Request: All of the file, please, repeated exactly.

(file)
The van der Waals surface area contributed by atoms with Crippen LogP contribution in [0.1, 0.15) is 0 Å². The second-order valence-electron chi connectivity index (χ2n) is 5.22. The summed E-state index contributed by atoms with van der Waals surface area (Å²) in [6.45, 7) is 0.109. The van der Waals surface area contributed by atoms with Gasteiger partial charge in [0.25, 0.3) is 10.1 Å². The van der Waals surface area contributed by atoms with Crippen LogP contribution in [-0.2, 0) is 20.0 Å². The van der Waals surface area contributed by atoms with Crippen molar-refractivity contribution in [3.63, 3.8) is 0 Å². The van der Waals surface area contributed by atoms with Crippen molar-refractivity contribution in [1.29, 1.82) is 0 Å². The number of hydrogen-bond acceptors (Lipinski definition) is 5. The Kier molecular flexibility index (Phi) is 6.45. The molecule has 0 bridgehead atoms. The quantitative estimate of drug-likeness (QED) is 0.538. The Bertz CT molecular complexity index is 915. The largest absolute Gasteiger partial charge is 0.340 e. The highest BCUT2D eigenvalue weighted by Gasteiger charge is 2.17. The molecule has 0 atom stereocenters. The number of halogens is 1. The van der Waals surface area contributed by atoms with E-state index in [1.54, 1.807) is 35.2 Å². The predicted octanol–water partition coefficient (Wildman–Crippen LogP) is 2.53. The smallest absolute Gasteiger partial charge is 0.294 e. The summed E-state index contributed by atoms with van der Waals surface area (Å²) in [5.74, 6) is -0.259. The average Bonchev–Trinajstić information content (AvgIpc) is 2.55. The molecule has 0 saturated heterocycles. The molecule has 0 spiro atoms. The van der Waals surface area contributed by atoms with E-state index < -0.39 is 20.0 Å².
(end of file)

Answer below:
The van der Waals surface area contributed by atoms with Crippen LogP contribution in [0.1, 0.15) is 0 Å². The second-order valence-electron chi connectivity index (χ2n) is 5.22. The summed E-state index contributed by atoms with van der Waals surface area (Å²) in [6.45, 7) is 0.109. The van der Waals surface area contributed by atoms with Gasteiger partial charge in [0.25, 0.3) is 10.1 Å². The van der Waals surface area contributed by atoms with Crippen LogP contribution in [-0.2, 0) is 20.0 Å². The van der Waals surface area contributed by atoms with Crippen molar-refractivity contribution in [3.63, 3.8) is 0 Å². The van der Waals surface area contributed by atoms with Crippen molar-refractivity contribution in [1.29, 1.82) is 0 Å². The number of hydrogen-bond acceptors (Lipinski definition) is 5. The Kier molecular flexibility index (Phi) is 6.45. The molecule has 0 bridgehead atoms. The quantitative estimate of drug-likeness (QED) is 0.538. The Bertz CT molecular complexity index is 915. The largest absolute Gasteiger partial charge is 0.340 e. The highest BCUT2D eigenvalue weighted by Gasteiger charge is 2.17. The molecule has 0 atom stereocenters. The number of halogens is 1. The van der Waals surface area contributed by atoms with E-state index in [1.54, 1.807) is 35.2 Å². The predicted octanol–water partition coefficient (Wildman–Crippen LogP) is 2.53. The smallest absolute Gasteiger partial charge is 0.294 e. The summed E-state index contributed by atoms with van der Waals surface area (Å²) in [5.74, 6) is -0.259. The average Bonchev–Trinajstić information content (AvgIpc) is 2.55. The molecule has 0 saturated heterocycles. The molecule has 0 spiro atoms. The van der Waals surface area contributed by atoms with E-state index < -0.39 is 20.0 Å².